You Get To Pick Your Own Roommates
Freshman year dorming can be a little risky since most schools pair roommates randomly. I've said it time and time again that I was extremely lucky with my roommate situation, but there are many others who aren't! Some schools have the option to dorm with people you know after freshman year, but from my understanding it isn't that common. By choosing to live off campus you get to pick who you live with, letting you live (hopefully!) peacefully with your friends instead of the crazy girl who sleeps odd hours and steals your stuff!
We all know that the dorms are a huge pool of germs and colds being spread around. Last year my campus was hit was the norovirus, and before that we had mono, strep throat, and bronchitis going around. When you move off campus, you suddenly become a lot less susceptible to those diseases and flus! And even if you do get sick off campus, your campus health center is still open to you!
More Difficult To Be Social
When you live a short walk away from half the school, it's kind of difficult not to be social. There are always people headed out to parties, going to free events on campus, or going to a friend's room to just hang out in the dorms. People are literally everywhere, so you're more likely to spend time with other students. When you're off campus it does make it a little harder since your friends are no longer right outside your door. Depending on how far you are it could be a bit of a longer walk, but it could also be a fifteen minute drive like it is for me!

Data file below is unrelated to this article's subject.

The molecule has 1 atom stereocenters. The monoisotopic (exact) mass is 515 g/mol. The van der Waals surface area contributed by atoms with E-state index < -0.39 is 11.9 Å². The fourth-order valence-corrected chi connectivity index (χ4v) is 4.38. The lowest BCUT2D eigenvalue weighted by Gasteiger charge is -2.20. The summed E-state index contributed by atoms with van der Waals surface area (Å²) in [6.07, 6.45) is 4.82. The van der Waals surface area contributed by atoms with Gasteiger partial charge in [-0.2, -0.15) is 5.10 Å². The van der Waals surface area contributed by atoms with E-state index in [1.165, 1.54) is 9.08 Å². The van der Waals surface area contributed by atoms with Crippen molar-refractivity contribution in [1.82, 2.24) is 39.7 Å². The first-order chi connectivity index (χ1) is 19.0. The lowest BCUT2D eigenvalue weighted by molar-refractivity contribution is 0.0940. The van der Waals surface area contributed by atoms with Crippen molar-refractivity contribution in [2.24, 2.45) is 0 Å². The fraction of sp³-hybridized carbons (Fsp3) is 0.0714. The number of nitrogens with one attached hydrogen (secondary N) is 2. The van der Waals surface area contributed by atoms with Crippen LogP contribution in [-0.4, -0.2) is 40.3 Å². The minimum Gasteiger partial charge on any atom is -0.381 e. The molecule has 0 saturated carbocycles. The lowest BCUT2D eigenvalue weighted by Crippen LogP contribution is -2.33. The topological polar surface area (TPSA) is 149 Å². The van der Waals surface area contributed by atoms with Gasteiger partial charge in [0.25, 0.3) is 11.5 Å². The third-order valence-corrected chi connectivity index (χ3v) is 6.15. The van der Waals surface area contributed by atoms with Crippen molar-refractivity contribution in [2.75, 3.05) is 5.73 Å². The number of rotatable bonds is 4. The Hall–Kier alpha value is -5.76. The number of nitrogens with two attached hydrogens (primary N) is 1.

Lack Of Convenience
Similar to the lack of social activities that happen outside of campus, there's a lack of convenience for a few other things as well. When living in the dorms you are most likely a short walk from main campus, which is most likely not the case if you've moved out. You also give up the convenience of using your meal plan at the dining hall, but this could also be a good thing! (See Pros) Overall things that were once very close or easy to access will be farther from your home.
When you live in the dorms, practically everything is taken care of for you. If the internet goes out, someone is already working on fixing it. If your toilet is impossibly plugged, you can call campus maintenance and they'll deal with it for you. When you're living off campus, you have to deal with everything yourself (or at least get in touch with your landlord). The house/apartment is your home, and you have to deal with the cleaning, the plumbing, the internet, etc. If something goes wrong, no one is automatically working on it for you.
Where I go to school, it's basically a given that you will be bringing a car by sophomore year. If not, you're kind of stuck on campus. So I'm putting this in the neutral category because for some people, they already have some mode of transportation they use to move around town, but for others this means figuring out how you will be getting to and from school everyday. Many schools are in neighborhoods that have some form of public transportation, however the quality of it can differ drastically depending on the area.
Bills and Finances
Again, depending on where you are, you could be paying more or less by living off campus. In many cases you're going to be spending less, but you'll also be paying your own bills. Keeping track of the bills is a little bit of an inconvenience, but if it's keeping you from spending extra money, it's worth it.
So as you can tell I'm a little biased about living off campus, but that's because I've had such a positive experience with it! What are your thoughts on dorm vs. off campus housing?